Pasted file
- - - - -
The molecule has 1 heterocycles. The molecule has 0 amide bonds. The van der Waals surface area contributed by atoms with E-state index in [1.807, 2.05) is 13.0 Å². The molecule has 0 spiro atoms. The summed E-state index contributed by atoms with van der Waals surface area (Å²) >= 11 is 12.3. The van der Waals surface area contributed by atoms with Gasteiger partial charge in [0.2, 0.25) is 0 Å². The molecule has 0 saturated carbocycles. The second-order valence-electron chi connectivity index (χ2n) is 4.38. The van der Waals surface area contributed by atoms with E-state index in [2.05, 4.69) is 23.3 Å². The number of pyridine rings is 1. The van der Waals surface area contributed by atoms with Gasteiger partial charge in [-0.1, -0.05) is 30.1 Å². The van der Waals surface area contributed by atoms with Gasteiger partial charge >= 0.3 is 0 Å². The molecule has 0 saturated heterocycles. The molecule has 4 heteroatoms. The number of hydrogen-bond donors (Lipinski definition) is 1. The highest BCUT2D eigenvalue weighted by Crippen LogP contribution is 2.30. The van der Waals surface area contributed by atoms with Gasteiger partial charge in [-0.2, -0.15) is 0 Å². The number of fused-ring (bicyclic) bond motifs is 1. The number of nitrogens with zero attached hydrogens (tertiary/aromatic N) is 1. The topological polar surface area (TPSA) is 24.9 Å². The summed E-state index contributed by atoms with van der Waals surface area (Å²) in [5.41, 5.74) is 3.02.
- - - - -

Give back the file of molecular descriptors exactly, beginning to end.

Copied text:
The molecule has 1 heterocycles. The molecule has 0 amide bonds. The van der Waals surface area contributed by atoms with E-state index in [1.807, 2.05) is 13.0 Å². The molecule has 0 spiro atoms. The summed E-state index contributed by atoms with van der Waals surface area (Å²) >= 11 is 12.3. The van der Waals surface area contributed by atoms with Gasteiger partial charge in [0.2, 0.25) is 0 Å². The molecule has 0 saturated carbocycles. The second-order valence-electron chi connectivity index (χ2n) is 4.38. The van der Waals surface area contributed by atoms with E-state index in [2.05, 4.69) is 23.3 Å². The number of pyridine rings is 1. The van der Waals surface area contributed by atoms with Gasteiger partial charge in [-0.1, -0.05) is 30.1 Å². The van der Waals surface area contributed by atoms with Gasteiger partial charge >= 0.3 is 0 Å². The molecule has 0 saturated heterocycles. The molecule has 4 heteroatoms. The number of hydrogen-bond donors (Lipinski definition) is 1. The highest BCUT2D eigenvalue weighted by Crippen LogP contribution is 2.30. The van der Waals surface area contributed by atoms with Gasteiger partial charge in [-0.2, -0.15) is 0 Å². The number of fused-ring (bicyclic) bond motifs is 1. The number of nitrogens with zero attached hydrogens (tertiary/aromatic N) is 1. The topological polar surface area (TPSA) is 24.9 Å². The summed E-state index contributed by atoms with van der Waals surface area (Å²) in [5.41, 5.74) is 3.02.